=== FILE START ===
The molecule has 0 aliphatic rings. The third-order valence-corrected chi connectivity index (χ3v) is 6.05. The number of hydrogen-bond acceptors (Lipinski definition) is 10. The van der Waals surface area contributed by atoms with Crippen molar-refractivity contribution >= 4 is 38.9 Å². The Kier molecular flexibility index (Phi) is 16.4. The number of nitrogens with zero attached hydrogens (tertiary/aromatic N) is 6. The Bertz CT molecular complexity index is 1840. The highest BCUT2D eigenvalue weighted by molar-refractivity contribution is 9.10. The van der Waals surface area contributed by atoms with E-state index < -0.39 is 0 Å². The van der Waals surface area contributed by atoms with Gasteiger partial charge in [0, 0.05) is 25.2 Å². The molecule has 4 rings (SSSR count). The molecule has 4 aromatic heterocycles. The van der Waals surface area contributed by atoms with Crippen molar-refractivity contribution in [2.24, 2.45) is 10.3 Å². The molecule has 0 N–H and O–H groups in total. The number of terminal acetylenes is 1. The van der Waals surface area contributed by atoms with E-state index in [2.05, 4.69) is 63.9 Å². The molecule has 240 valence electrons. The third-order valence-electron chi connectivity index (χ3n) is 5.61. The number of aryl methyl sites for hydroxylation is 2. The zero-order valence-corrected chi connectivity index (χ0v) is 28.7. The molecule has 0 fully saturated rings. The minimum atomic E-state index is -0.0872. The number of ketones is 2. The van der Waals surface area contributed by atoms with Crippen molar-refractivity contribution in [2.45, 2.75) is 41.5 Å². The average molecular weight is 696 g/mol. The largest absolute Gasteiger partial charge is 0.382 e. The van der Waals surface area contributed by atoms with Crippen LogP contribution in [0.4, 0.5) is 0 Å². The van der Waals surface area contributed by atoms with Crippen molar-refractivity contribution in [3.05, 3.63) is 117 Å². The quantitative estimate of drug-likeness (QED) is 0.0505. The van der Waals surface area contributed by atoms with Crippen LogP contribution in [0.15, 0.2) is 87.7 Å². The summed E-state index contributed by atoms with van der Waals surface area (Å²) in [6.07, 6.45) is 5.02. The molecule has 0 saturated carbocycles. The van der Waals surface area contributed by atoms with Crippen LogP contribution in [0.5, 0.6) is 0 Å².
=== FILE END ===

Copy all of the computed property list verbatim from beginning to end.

The molecule has 0 aliphatic rings. The third-order valence-corrected chi connectivity index (χ3v) is 6.05. The number of hydrogen-bond acceptors (Lipinski definition) is 10. The van der Waals surface area contributed by atoms with Crippen molar-refractivity contribution >= 4 is 38.9 Å². The Kier molecular flexibility index (Phi) is 16.4. The number of nitrogens with zero attached hydrogens (tertiary/aromatic N) is 6. The Bertz CT molecular complexity index is 1840. The highest BCUT2D eigenvalue weighted by molar-refractivity contribution is 9.10. The van der Waals surface area contributed by atoms with E-state index < -0.39 is 0 Å². The van der Waals surface area contributed by atoms with Gasteiger partial charge in [0, 0.05) is 25.2 Å². The molecule has 4 rings (SSSR count). The molecule has 4 aromatic heterocycles. The van der Waals surface area contributed by atoms with Crippen molar-refractivity contribution in [2.24, 2.45) is 10.3 Å². The molecule has 0 N–H and O–H groups in total. The number of terminal acetylenes is 1. The van der Waals surface area contributed by atoms with E-state index in [2.05, 4.69) is 63.9 Å². The molecule has 240 valence electrons. The third-order valence-electron chi connectivity index (χ3n) is 5.61. The number of aryl methyl sites for hydroxylation is 2. The zero-order valence-corrected chi connectivity index (χ0v) is 28.7. The molecule has 0 fully saturated rings. The minimum atomic E-state index is -0.0872. The number of ketones is 2. The van der Waals surface area contributed by atoms with Crippen molar-refractivity contribution in [2.45, 2.75) is 41.5 Å². The average molecular weight is 696 g/mol. The largest absolute Gasteiger partial charge is 0.382 e. The van der Waals surface area contributed by atoms with Crippen LogP contribution in [0.4, 0.5) is 0 Å². The van der Waals surface area contributed by atoms with Crippen molar-refractivity contribution in [3.05, 3.63) is 117 Å². The quantitative estimate of drug-likeness (QED) is 0.0505. The van der Waals surface area contributed by atoms with Crippen LogP contribution in [0.15, 0.2) is 87.7 Å². The summed E-state index contributed by atoms with van der Waals surface area (Å²) in [6.07, 6.45) is 5.02. The molecule has 0 saturated carbocycles. The van der Waals surface area contributed by atoms with Crippen LogP contribution in [0.5, 0.6) is 0 Å².